Adrian Phillips

A radically new view of the British policy of appeasement in the late 1930s, identifying the individuals responsible for a variety of miscalculations and moral surrender that made World War II inevitable.

Appeasement failed in all its goals. The kindest thing that can be said of it is that it postponed World War II by one year. Its real effect was to convince Hitler and Mussolini that Britain was weak and afraid of confrontation, encouraging them to ever-greater acts of aggression. The dismemberment of Czechoslovakia that followed was not the end of appeasement. The Anglo-German Declaration was Chamberlain's personal vanity project but both Chamberlain and Wilson believed that it genuinely brought "peace for our time."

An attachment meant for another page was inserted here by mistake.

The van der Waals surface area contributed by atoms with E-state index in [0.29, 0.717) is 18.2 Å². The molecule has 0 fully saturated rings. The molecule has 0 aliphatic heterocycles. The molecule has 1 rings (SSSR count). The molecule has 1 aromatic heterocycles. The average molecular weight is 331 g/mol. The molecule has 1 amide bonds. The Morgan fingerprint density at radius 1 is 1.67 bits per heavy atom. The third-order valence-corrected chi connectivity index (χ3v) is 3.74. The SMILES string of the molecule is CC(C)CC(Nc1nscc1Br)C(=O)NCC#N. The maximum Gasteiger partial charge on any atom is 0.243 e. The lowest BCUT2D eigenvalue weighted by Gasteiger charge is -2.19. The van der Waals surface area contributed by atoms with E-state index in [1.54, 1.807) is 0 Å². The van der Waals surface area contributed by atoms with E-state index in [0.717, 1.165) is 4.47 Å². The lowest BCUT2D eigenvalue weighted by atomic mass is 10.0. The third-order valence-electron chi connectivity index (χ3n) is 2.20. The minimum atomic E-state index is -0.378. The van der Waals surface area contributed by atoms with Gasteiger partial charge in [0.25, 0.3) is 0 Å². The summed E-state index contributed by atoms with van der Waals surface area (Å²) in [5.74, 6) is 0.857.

Call number: 941.084 P

Book: Fighting Churchill, Appeasing Hitler